COTTAGE GROVE – As part of a “good faith effort” to support rural access to health care in Cottage Grove, the city council on Monday voted to approve a $100,000 donation to the Lane County federally-qualified health clinic.
South Lane County ranks among the top two of Oregon’s highest need primary care services areas, as identified by the Oregon Office of Rural Health. And, according to the Federal Health Resources and Services Administration, the community is classified as a “health professional shortage area” for primary and dental care.
“This is the first rural community health center clinic,” said Eve Gray, director of Lane County Health and Human Services. “We don’t provide adequate services in rural areas in our county, which is really why we’re interested in expanding to meet this need.”
Though around $4.5 million has already been committed to the project the total remaining funding gap is $1.15 million. The county is in the process of applying for a $1 million grant with the USDA to continue to reduce that number. Gray reports this is the first time LCHHS has been able to apply for health funding from the USDA – since this clinic is the first rural clinic in the county’s lineup.
“What we are really doing is serving people who need it, focusing on taking care of this very high-density Medicaid population,” Gray said.
During the meeting Gray addressed concerns from citizens present, saying the clinic would not provide “abortion services,” “long-term counseling” or “allow walk-ins.”
The Cottage Grove’s Community Health Center plans to use an “integrated behavioral health model,” which will “take a holistic approach to health” combining both “behavioral, psychiatric and primary care.” It’s estimated to be able to provide access to primary care services for more than 5,000 patients in the community and surrounding area with three primary care practitioners at capacity.
Community health centers like the Cottage Grove federally-qualified health clinic mainly serve those who have limited access to healthcare, and no one is ever turned away – regardless of their ability to pay.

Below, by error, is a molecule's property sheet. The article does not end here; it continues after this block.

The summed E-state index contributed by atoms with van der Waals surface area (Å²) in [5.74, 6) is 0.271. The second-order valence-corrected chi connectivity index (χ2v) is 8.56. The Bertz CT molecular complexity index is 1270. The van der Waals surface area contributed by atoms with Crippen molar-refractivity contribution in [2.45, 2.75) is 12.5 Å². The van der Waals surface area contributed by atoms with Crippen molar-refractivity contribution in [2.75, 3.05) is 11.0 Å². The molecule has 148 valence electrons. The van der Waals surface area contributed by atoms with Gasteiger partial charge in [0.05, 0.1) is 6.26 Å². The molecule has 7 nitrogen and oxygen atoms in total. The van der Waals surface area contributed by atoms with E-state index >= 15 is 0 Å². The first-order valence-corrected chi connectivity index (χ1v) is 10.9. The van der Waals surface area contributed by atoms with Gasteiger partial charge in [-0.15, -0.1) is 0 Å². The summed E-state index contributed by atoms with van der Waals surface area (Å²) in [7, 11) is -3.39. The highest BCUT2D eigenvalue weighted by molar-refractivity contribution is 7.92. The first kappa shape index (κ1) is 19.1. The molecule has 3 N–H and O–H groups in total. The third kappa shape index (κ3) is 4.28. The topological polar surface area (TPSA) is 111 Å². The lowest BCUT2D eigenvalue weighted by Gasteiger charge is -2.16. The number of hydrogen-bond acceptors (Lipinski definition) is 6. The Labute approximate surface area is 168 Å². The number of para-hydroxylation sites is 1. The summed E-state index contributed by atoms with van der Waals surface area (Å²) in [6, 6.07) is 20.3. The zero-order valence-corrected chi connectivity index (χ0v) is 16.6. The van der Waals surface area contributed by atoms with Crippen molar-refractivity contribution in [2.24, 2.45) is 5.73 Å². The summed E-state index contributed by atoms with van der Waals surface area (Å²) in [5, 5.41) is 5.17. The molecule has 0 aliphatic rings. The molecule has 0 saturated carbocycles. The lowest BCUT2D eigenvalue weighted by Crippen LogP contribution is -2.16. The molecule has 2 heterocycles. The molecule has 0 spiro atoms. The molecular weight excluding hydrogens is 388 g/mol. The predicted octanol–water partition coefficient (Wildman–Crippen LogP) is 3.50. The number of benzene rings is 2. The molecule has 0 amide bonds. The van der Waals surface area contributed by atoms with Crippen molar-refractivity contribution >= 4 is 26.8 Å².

“One of the huge problems with the healthcare industry is that we’re dealing with folks that cannot afford good care, and we aren’t doing preventative work,” said Councilor Mike Fleck. “They go to the emergency room, and it costs more. Our complete health care model is dysfunctional. This clinic is absolutely what we need.”
A lengthy list of programs and services are planned for the center including pediatrics, family planning, alternative medical services such as acupuncture and mindfulness training, integrated oral health care, behavioral health, pharmacist consultations and maternal and child health programs.
The project aims to incorporate such health services into the local Lane Community College (LCC) building on River Road. “We’ll be leasing an LCC building and providing career and technical education (CTE) in conjunction with South Lane School District, and Lane County Community College,” said Gray. “We plan on providing shadowing opportunities for high school students, and LCC students working with us will leave with a nursing license, or their medical assistant certification, and will be able to get a family wage job right when they finish their program.”
Councilor Candace Solesbee raised concerns about nursing shortages across the country, saying she “didn’t want to pull nurses from an already short-staffed (PeaceHealth) hospital” and called for “fiscal responsibility.”
“We’ll be hiring a very limited number of nurses,” Gray replied. “And that’s why I have a lot of optimism around the ability to train folks locally. The fact that we’re building workforce into the model in this clinic is critical though. We absolutely have to build the workforce in our communities.”
The funding was approved in a 5-2 vote, with Mayor Jeff Gowing, councilors Fleck, Chalice Savage, Jon Stinnett and Kenneth Micheal-Robberts in approval, and councilors Solesbee and Greg Ervin in opposition.
An official groundbreaking on the Cottage Grove LCC campus is scheduled for the fall, with the clinic slated to open in the spring of 2023.